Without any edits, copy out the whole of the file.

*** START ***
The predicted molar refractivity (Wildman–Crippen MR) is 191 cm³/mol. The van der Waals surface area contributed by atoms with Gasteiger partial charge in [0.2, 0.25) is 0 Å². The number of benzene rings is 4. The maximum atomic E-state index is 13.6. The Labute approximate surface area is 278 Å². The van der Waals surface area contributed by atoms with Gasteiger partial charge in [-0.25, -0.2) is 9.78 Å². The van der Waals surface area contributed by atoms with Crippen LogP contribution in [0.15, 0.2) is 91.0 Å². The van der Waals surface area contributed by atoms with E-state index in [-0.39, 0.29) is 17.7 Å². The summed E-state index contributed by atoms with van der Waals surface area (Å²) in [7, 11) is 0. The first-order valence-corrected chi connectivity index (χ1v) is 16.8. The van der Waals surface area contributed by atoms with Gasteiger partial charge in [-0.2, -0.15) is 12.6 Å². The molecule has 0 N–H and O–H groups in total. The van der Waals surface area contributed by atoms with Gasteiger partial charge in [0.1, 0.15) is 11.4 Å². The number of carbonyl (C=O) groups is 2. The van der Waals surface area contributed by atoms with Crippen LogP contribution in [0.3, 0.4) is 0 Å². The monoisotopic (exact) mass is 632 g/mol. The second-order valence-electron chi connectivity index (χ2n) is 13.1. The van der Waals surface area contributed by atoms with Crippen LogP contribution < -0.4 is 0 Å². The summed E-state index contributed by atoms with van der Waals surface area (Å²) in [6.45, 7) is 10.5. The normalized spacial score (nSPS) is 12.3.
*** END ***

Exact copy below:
The predicted molar refractivity (Wildman–Crippen MR) is 191 cm³/mol. The van der Waals surface area contributed by atoms with Gasteiger partial charge in [0.2, 0.25) is 0 Å². The number of benzene rings is 4. The maximum atomic E-state index is 13.6. The Labute approximate surface area is 278 Å². The van der Waals surface area contributed by atoms with Gasteiger partial charge in [-0.25, -0.2) is 9.78 Å². The van der Waals surface area contributed by atoms with Crippen LogP contribution in [0.15, 0.2) is 91.0 Å². The van der Waals surface area contributed by atoms with E-state index in [-0.39, 0.29) is 17.7 Å². The summed E-state index contributed by atoms with van der Waals surface area (Å²) in [7, 11) is 0. The first-order valence-corrected chi connectivity index (χ1v) is 16.8. The van der Waals surface area contributed by atoms with Gasteiger partial charge in [-0.2, -0.15) is 12.6 Å². The molecule has 0 N–H and O–H groups in total. The van der Waals surface area contributed by atoms with Gasteiger partial charge in [0.1, 0.15) is 11.4 Å². The number of carbonyl (C=O) groups is 2. The van der Waals surface area contributed by atoms with Crippen LogP contribution in [0.3, 0.4) is 0 Å². The monoisotopic (exact) mass is 632 g/mol. The second-order valence-electron chi connectivity index (χ2n) is 13.1. The van der Waals surface area contributed by atoms with Crippen LogP contribution < -0.4 is 0 Å². The summed E-state index contributed by atoms with van der Waals surface area (Å²) in [6.45, 7) is 10.5. The normalized spacial score (nSPS) is 12.3.